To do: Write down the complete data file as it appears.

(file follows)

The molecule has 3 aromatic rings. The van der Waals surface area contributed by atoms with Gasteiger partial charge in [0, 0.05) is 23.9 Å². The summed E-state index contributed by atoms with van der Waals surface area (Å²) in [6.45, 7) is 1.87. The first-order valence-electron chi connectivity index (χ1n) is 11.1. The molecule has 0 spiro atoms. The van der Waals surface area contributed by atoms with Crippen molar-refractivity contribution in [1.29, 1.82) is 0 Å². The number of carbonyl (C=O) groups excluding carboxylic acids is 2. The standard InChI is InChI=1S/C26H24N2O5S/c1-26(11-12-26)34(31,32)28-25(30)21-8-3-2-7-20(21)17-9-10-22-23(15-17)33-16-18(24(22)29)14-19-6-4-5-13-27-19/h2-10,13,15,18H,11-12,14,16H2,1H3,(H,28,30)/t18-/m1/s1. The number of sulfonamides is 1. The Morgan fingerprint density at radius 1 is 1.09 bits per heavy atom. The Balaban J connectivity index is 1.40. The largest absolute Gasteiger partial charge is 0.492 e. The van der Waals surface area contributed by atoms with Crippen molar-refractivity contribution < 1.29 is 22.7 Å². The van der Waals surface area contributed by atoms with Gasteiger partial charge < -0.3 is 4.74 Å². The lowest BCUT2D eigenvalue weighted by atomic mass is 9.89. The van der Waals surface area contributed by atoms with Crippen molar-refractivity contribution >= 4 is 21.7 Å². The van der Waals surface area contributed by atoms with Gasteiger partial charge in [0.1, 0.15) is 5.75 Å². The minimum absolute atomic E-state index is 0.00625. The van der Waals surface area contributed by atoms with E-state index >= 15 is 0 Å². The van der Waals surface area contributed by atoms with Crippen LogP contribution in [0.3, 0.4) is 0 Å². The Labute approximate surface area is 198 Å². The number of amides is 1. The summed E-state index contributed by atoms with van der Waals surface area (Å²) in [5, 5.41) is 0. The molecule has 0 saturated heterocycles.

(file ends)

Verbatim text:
The molecule has 3 aromatic rings. The van der Waals surface area contributed by atoms with Gasteiger partial charge in [0, 0.05) is 23.9 Å². The summed E-state index contributed by atoms with van der Waals surface area (Å²) in [6.45, 7) is 1.87. The first-order valence-electron chi connectivity index (χ1n) is 11.1. The molecule has 0 spiro atoms. The van der Waals surface area contributed by atoms with Crippen molar-refractivity contribution in [1.29, 1.82) is 0 Å². The number of carbonyl (C=O) groups excluding carboxylic acids is 2. The standard InChI is InChI=1S/C26H24N2O5S/c1-26(11-12-26)34(31,32)28-25(30)21-8-3-2-7-20(21)17-9-10-22-23(15-17)33-16-18(24(22)29)14-19-6-4-5-13-27-19/h2-10,13,15,18H,11-12,14,16H2,1H3,(H,28,30)/t18-/m1/s1. The number of sulfonamides is 1. The Morgan fingerprint density at radius 1 is 1.09 bits per heavy atom. The Balaban J connectivity index is 1.40. The largest absolute Gasteiger partial charge is 0.492 e. The van der Waals surface area contributed by atoms with Crippen molar-refractivity contribution < 1.29 is 22.7 Å². The van der Waals surface area contributed by atoms with Gasteiger partial charge < -0.3 is 4.74 Å². The lowest BCUT2D eigenvalue weighted by atomic mass is 9.89. The van der Waals surface area contributed by atoms with Crippen molar-refractivity contribution >= 4 is 21.7 Å². The van der Waals surface area contributed by atoms with Gasteiger partial charge in [0.1, 0.15) is 5.75 Å². The minimum absolute atomic E-state index is 0.00625. The van der Waals surface area contributed by atoms with E-state index >= 15 is 0 Å². The van der Waals surface area contributed by atoms with Crippen LogP contribution in [0.3, 0.4) is 0 Å². The Labute approximate surface area is 198 Å². The number of amides is 1. The summed E-state index contributed by atoms with van der Waals surface area (Å²) in [5, 5.41) is 0. The molecule has 0 saturated heterocycles.